1. @circle8 sorry to hear of your loss, it can be very hard to reason with. We had four kids and raised them all but when they got sick there were times when it was a scary situation. You never know if the doctor knows what they are talking about.
        Remember, the guy that graduates at the bottom of his classes is still called……. doctor.

      2. Circle, sorry to hear of your loss. My condolences. Luckily you sought a third opinion and subsequently had more time with your son.

    6. If “gun violence” considered epidemic by the AMA, requiring (in their minds) the elimination of guns, then what should they do about the deaths due to medical errors by doctors that occur at a rate of 20 times that of deaths due to “gun violence?” Should they also be lobbying for the elimination of doctors? Or are they just another group of hypocrites?

      1. They would say that doctors do more good than harm. Of course by the CDC’s own estimates, firearms do more good than harm as well. So yes, they are most definitely hypocrites. Any argument that can be used against guns can be used against any number of everyday things which no one wants to ban or control. And any argument for those everyday things can be used to argue in favor of guns as well. Hypocrisy epitomized.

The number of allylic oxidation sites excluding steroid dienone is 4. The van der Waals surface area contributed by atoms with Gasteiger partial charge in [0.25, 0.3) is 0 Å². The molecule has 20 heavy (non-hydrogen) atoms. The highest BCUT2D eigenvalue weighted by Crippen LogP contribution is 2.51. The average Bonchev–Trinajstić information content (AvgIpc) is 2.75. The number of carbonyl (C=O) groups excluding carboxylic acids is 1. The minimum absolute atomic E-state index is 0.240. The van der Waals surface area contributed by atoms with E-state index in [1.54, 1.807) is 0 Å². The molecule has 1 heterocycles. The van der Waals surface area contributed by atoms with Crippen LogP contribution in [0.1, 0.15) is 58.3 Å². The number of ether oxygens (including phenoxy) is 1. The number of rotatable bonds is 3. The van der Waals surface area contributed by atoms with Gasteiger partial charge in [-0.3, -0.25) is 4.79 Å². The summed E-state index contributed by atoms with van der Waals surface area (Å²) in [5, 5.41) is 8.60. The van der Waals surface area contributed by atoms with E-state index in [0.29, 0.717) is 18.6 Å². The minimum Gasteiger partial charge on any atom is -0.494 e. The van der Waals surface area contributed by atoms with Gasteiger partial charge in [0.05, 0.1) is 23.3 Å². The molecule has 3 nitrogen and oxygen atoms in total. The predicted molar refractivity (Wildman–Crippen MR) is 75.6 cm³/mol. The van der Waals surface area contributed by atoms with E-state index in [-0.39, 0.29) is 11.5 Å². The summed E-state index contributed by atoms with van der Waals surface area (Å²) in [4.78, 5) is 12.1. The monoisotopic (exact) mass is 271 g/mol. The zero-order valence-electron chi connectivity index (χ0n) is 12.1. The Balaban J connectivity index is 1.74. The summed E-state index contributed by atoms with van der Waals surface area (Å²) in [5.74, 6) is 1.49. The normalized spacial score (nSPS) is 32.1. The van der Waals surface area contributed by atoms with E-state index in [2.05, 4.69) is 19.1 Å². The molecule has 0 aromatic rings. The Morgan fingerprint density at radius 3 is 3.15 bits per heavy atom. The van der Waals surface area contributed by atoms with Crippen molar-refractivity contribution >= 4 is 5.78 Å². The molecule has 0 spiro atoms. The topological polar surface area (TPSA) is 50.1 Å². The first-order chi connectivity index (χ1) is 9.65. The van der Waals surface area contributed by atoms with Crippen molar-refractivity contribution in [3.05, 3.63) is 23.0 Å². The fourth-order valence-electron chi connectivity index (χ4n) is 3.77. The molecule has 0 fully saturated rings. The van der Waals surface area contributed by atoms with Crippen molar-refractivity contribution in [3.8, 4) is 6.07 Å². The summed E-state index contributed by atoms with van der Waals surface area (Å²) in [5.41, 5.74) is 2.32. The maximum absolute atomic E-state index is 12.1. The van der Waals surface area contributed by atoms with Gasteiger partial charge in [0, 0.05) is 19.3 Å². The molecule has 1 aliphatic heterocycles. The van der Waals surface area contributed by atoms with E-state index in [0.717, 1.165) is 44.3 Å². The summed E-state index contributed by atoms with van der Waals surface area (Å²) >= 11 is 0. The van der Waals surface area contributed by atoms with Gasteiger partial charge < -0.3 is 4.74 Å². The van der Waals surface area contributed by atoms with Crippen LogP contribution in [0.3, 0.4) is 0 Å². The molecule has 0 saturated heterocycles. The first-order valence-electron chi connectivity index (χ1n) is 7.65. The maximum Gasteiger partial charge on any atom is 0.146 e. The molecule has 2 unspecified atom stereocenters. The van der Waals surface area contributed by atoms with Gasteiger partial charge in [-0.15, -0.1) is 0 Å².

1. Remember that this is the view of the AMA, which only represents about 15% of physicians in this country (even less than the 25% claimed in this article). The vast majority of physicians tend to have more conservative views. It it primarily academics who make up the membership of the AMA.

    7. “…as if anything short of full civilian disarmament would substantially reduce “gun violence”, let alone affect violent crime. (Regarding eliminating scary “assault rifles” see the latest school shooting at Santa Fe using a pump-action shotgun and a .38 caliber revolver; regarding the consequences of handgun prohibition, see the United Kingdom—or anywhere.)”

      The AMA needs to contact Dr. Who since a time machine is needed to go back about 800 years and poison every chemist, blacksmith, or any other person who might have invented any technology that might lead to th and e invention of projectile weapons.
      Bow and arrow have been around thousands of years, but Robin Hood, the Sheriff oh Nottingham the Romans and Huns killed a lot of people before knives and arrows were outlawed. Oh, wait, they are trying to outlaw knives now in Merry Olde England now, just 10,000 years late.

      1. The reality is that some of the bloodiest battles in history were fought by the Romans, using primarily lances and short swords.